Arkansas Supreme Court upholds controversial voting laws
The Arkansas Supreme Court allowed four voting laws critics called restrictive to go back into effect in a decision Friday, the Arkansas Democrat-Gazette reports.
- In March, Pulaski County Circuit Judge Wendell Griffen said the laws violate the Arkansas Constitution.
Why it matters: The League of Women Voters of Arkansas and Arkansas United argued the laws place an undue burden on voters and are more likely to disproportionately impact people of marginalized communities.
- Yes, but: Supporters say the laws serve to strengthen the voting system and provide voters confidence.
Flashback: Soon after Judge Griffen struck down the laws, Attorney General Leslie Rutledge said she would appeal his decision.
Details: The four Republican-sponsored laws:
1. Act 249 requires voters with provisional ballots to submit copies of IDs by the Monday after an election.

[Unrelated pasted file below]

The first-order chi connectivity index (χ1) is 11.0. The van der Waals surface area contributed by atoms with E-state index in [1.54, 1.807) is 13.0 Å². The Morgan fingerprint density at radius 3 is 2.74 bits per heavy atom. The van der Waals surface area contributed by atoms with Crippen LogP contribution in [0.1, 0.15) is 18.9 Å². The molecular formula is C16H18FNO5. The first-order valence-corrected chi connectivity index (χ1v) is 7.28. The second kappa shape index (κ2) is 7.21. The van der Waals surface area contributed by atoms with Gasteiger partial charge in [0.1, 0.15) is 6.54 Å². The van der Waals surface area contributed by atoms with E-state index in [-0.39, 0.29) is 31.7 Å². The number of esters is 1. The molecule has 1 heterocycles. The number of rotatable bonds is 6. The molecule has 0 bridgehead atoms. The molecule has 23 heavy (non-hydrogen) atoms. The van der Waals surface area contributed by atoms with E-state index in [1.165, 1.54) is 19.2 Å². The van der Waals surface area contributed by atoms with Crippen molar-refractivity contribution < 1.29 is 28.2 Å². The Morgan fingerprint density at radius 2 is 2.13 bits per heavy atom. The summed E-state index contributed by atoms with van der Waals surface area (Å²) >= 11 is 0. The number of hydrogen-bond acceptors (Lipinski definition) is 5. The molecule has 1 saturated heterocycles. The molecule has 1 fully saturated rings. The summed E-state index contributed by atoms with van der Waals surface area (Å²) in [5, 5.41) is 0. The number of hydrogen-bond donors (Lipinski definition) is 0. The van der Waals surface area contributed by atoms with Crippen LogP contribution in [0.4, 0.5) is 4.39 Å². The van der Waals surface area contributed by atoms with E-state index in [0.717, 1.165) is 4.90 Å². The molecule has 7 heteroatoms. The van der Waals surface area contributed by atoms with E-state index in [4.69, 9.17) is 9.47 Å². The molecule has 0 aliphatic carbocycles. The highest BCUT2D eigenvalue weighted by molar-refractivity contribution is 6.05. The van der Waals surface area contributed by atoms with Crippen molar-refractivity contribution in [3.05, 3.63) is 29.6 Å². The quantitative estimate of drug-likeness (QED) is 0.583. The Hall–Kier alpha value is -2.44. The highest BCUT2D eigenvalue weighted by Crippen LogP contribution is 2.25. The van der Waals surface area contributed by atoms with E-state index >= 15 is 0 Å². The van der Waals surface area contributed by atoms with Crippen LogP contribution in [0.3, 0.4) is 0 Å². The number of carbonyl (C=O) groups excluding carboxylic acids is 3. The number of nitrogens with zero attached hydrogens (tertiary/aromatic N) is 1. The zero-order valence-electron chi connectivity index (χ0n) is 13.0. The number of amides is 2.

2. Act 736 requires a voter's signature on an absentee ballot to be checked against their voter registration.
3. Act 728 prohibits anyone from standing within 100 feet of a polling place, except to stand in line to vote.
4. Act 973 changes the deadline for a mail-in ballot to the Friday before an election. Previously it was the Monday before.
What's next: The Arkansas Supreme Court's decision is the last word for the state laws unless other groups challenge them in court.
Go deeper: Read Axios' Hard Truths on race and voting in the U.S.
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